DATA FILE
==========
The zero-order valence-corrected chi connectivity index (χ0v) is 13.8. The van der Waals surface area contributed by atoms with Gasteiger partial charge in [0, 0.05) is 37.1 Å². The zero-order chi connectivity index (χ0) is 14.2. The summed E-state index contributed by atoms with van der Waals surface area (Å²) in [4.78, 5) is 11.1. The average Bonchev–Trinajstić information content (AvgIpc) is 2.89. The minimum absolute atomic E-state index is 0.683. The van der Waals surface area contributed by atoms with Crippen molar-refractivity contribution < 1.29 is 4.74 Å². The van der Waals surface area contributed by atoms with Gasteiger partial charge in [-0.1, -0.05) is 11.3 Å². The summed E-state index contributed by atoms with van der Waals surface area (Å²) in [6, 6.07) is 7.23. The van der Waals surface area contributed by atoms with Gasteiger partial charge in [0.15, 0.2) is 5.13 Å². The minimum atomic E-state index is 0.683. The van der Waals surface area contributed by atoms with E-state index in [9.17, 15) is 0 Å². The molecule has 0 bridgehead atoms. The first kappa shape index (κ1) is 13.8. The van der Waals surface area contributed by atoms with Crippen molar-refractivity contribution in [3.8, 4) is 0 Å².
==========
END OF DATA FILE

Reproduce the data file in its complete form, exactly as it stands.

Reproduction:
The zero-order valence-corrected chi connectivity index (χ0v) is 13.8. The van der Waals surface area contributed by atoms with Gasteiger partial charge in [0, 0.05) is 37.1 Å². The zero-order chi connectivity index (χ0) is 14.2. The summed E-state index contributed by atoms with van der Waals surface area (Å²) in [4.78, 5) is 11.1. The average Bonchev–Trinajstić information content (AvgIpc) is 2.89. The minimum absolute atomic E-state index is 0.683. The van der Waals surface area contributed by atoms with Crippen molar-refractivity contribution < 1.29 is 4.74 Å². The van der Waals surface area contributed by atoms with Gasteiger partial charge in [-0.1, -0.05) is 11.3 Å². The summed E-state index contributed by atoms with van der Waals surface area (Å²) in [6, 6.07) is 7.23. The van der Waals surface area contributed by atoms with Gasteiger partial charge in [0.15, 0.2) is 5.13 Å². The minimum atomic E-state index is 0.683. The van der Waals surface area contributed by atoms with E-state index in [9.17, 15) is 0 Å². The molecule has 0 bridgehead atoms. The first kappa shape index (κ1) is 13.8. The van der Waals surface area contributed by atoms with Crippen molar-refractivity contribution in [3.8, 4) is 0 Å².